Stress has been recognised as a serious problem but it still fails
to receive the attention it deserves. This is because reducing it
involves looking beyond individual capabilities and resilience –
the traditional model of stress – and taking account of
organisational culture, approaches to staff care and well-being,
supervisory and management practices, leadership and so on.

Stress also has organisational dimensions that we ignore at our
peril. One important aspect of these organisational dimensions is
that pressures need to go to where they can best be dealt with – to
the person or persons most likely to have the power to address them
– rather than be pushed down the power chain.

For example, a team that has more referrals than it can possibly
deal with, but in which the team manager keeps allocating the
referrals regardless, is a recipe for disaster. It creates a
pressure cooker effect: the situation keeps getting more heated as
the pressure builds up and people either get “cooked” or the whole
thing blows up.

Stress is a challenge for individuals, but it is also a challenge
for leadership. Can people in leadership positions manage a
high-pressure situation without falling into the trap of simply
allowing the pressure to be passed on to those who are least able
to deal with it?

A heavy workload can be stimulating and motivating. But an
unrealistic workload has the opposite effect: it will demoralise
committed staff, wear them out and, ultimately, drive them away.
Overloaded staff generally produce less work – and often work of a
lower standard – than people who have a demanding but realistic

If staff are overloaded, it will be counterproductive just to dump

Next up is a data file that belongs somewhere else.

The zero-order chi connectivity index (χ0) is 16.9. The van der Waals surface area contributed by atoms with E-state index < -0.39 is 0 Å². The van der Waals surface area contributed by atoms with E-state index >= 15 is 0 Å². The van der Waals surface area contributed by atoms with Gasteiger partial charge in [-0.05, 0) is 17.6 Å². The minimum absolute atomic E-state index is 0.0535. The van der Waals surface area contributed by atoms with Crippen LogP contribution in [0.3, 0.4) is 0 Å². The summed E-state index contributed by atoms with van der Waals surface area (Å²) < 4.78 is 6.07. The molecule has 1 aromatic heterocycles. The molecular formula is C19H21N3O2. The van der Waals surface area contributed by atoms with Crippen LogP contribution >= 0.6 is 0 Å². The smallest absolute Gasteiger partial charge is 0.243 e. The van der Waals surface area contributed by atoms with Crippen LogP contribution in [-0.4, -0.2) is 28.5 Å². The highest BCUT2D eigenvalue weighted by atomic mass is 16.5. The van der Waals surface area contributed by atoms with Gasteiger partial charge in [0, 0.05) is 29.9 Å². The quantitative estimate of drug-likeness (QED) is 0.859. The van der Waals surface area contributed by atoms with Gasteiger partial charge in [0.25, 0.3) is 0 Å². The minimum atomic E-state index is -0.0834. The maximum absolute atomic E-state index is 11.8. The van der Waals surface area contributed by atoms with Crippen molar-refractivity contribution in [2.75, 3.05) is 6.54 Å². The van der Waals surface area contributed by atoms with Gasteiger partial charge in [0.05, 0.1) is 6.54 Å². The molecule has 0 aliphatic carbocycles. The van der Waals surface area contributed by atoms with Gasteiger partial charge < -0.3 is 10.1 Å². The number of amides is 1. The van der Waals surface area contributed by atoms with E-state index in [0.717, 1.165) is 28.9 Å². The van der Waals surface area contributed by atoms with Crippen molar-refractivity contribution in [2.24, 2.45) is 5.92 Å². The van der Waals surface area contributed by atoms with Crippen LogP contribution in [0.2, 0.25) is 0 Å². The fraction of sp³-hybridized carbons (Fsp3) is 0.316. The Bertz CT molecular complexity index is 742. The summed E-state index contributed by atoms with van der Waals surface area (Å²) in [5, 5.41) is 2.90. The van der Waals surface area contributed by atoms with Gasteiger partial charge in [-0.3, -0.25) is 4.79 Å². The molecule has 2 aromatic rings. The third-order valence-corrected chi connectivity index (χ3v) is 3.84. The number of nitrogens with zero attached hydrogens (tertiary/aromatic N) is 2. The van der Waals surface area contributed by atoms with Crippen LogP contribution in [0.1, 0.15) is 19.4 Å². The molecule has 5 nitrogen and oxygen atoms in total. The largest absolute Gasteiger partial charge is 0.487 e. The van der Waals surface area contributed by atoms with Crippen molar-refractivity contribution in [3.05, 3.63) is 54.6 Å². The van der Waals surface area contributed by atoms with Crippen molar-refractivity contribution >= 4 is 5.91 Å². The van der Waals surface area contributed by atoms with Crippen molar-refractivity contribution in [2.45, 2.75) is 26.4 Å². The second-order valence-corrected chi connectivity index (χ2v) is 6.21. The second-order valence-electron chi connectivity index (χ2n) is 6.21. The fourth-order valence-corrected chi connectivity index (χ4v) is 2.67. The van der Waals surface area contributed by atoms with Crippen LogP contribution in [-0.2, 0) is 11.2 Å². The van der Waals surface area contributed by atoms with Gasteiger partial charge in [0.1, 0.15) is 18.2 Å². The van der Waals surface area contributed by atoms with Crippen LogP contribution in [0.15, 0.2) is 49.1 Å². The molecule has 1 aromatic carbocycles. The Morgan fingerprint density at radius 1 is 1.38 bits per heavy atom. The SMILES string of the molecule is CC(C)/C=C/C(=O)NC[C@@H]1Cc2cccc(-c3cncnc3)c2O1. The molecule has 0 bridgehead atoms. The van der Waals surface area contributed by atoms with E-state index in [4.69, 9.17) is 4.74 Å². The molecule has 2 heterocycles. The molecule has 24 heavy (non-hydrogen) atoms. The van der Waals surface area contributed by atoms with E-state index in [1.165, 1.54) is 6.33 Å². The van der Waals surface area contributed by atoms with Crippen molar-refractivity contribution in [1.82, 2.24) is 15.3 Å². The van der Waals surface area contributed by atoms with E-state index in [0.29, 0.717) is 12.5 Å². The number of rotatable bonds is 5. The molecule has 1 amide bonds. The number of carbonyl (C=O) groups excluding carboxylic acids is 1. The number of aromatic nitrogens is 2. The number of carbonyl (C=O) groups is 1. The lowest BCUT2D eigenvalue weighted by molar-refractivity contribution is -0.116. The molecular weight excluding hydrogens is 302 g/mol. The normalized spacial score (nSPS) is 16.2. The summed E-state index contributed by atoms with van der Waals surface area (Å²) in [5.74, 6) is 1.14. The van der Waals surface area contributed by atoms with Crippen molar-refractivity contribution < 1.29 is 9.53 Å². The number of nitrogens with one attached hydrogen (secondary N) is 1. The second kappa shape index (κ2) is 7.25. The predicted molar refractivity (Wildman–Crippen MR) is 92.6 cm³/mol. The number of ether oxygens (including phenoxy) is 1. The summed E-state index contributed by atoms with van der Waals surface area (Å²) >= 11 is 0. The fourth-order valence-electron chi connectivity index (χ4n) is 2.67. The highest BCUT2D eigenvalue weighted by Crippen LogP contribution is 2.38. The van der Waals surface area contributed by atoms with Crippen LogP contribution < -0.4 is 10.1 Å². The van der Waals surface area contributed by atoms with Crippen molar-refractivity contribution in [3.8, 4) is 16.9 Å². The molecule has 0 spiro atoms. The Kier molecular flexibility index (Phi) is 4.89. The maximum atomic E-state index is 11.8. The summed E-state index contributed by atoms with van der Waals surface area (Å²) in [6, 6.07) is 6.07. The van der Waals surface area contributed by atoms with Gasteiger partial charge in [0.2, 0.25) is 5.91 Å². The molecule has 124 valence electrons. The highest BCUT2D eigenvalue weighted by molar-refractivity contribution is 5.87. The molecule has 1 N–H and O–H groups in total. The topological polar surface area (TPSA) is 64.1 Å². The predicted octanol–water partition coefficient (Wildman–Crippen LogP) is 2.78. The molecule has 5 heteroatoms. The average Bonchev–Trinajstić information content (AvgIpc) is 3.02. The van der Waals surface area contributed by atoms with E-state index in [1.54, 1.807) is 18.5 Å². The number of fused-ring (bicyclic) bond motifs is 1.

more and more pressure on them. But staff might be able to learn
how to manage their pressures more effectively. As someone who has
been running time- and workload-management courses for many years,
I am aware that social work education has tended to neglect
preparing students for the challenges of managing a heavy workload
when they enter the profession. But I am also aware that, however
good staff are at managing a heavy workload, too much work is still
too much work.(5)

What can so easily happen is that staff become overloaded and feel
trapped in a pressure cooker situation. Their morale and coping
abilities will often be reduced in such circumstances, especially
if they feel unsupported and unappreciated. This process can
decrease their ability to cope with their pressures, and so their
circumstances become even more difficult to deal with. They start
to feel stressed and perhaps guilty, feelings that demoralise them
further and make them even less effective. A dangerous, potentially
disastrous vicious circle has become established. Moving on to a
less stressful job then becomes an appealing way out of this